(Mr van der Westhuizen) and the woman with whom Mr van der Westhuizen was having an affair
with, who had been employed by the plaintiff to work in the van der Westhuizen’s shared
business. The plaintiff had sued for divorce but this case in particular was for the issue of delict
against the plaintiff because she alleged before the affair began she and her husband had a
“good marriage…were very close…and very happy”, however after beginning the extra-marital
relationship, he became violent and drank a lot. The affair had started after 2 years of marriage
and the defendant had even brought his mistress into the “common home”.
The plaintiff thus sued for damages for alienation of affection, adultery, loss of consortium and
contumelia (affront/insult/ignominy).
The court ruled there was nothing to mitigate the second defendant’s conduct because she was
aware of the marriage, she saw them daily and knew they were happy, flaunting the adulterous
relationship humiliated the plaintiff, the relationship continued despite the plaintiff requesting
they stop, the plaintiff lost her job and her husband became violent towards her, the second
defendant moved into the common home and she was generally very insensitive
Result: The court (CPD) awarded R20 000 for damages for this matter, which the court described
as “a disgraceful case of conscious and deliberate desecration of the marriage relationship”.
4) Household Necessaries
Husband and wife have the same rights with respect to household necessaries.
Spouses are jointly and severably liable for household necessaries.
These are everyday items needed for the running of a household, such as food, clothing, medical,
dental and utilities (lights and water).
The factors to determine whether something is a household necessary are:
1) Practices and customs in the area
2) Social status of the family
3) Income
NOTE: what might be a household necessary for some might be a luxury for others, so the concept can be
limited or extended by the necessity of the item for a specific family.
The duty to purchase the household necessary is linked to the duty to maintain
Sometimes it differs, such as with litigation where the duty to support is no necessary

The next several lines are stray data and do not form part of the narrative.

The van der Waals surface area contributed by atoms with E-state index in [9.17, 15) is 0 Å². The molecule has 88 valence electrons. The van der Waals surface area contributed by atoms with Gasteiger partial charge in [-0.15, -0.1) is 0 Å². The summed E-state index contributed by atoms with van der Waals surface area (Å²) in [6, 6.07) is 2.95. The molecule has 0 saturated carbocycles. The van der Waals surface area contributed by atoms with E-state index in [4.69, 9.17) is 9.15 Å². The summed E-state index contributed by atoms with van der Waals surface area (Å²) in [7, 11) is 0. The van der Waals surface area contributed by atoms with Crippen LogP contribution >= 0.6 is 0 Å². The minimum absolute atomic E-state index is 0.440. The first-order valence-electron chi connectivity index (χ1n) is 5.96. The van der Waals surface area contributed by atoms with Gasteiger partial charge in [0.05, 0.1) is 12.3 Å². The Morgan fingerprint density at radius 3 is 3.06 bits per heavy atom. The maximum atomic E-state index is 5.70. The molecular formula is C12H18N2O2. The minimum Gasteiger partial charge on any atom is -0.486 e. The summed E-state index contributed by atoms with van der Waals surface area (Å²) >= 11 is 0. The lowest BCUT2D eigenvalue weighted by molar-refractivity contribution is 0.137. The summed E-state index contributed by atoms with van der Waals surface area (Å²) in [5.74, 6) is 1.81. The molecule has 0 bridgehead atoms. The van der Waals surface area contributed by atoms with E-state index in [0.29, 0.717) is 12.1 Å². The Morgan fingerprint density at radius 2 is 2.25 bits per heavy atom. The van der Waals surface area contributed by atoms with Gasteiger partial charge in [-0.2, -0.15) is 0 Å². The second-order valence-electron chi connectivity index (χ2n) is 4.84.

Food is a household necessary but does not fall under duty of support.
Remedies for dealer if husband will not pay for household necessaries bought by wife
1) Negotiorum gestio
2) Undue enrichment
Liability is important because both spouses are liable for the purchase of household necessaries.
4.1) Liability for household necessary marriage in community of property
Even if a person is not the one who incurred the debt, there will still be liability
The ordinary principle was that the joint estate was liable for all household necessaries although
the husband as the sole administrator of the joint estate was the only spouse against who any

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Invariable Consequences of Marriage Invariable consequences apply to all marriages 1) Status Upon marrying the parties’ status changes: 1) Neither spouse may marry someone else during the subsistence of the marriage 2) A right of intestate succession is created 3) Extra-marital children the couple may have had before the marriage become legitimate 4) The spouses are the guardians of children born of the marriage 5) Spouses’ capacity to act is restricted if they marry in community of property 6) A minor gains majority status if he/she marries 2) Headship of the Family ▪ ▪ ▪ ▪ It used to be under the common law that the husband was the head of the family and by virtue of this position the husband had decisive say in matters concerning the common life of the spouses. However since the abolition of the husband’s marital power in respect of marriages contracted after November 1984 (s13 Matrimonial Property Act), it was inevitable that the husband’s position as head of the family would come under further consideration. This has happened, and the husband’s position as head of the family has been abolished by s30 of the General Law Fourth Amendment Act It would be unco ...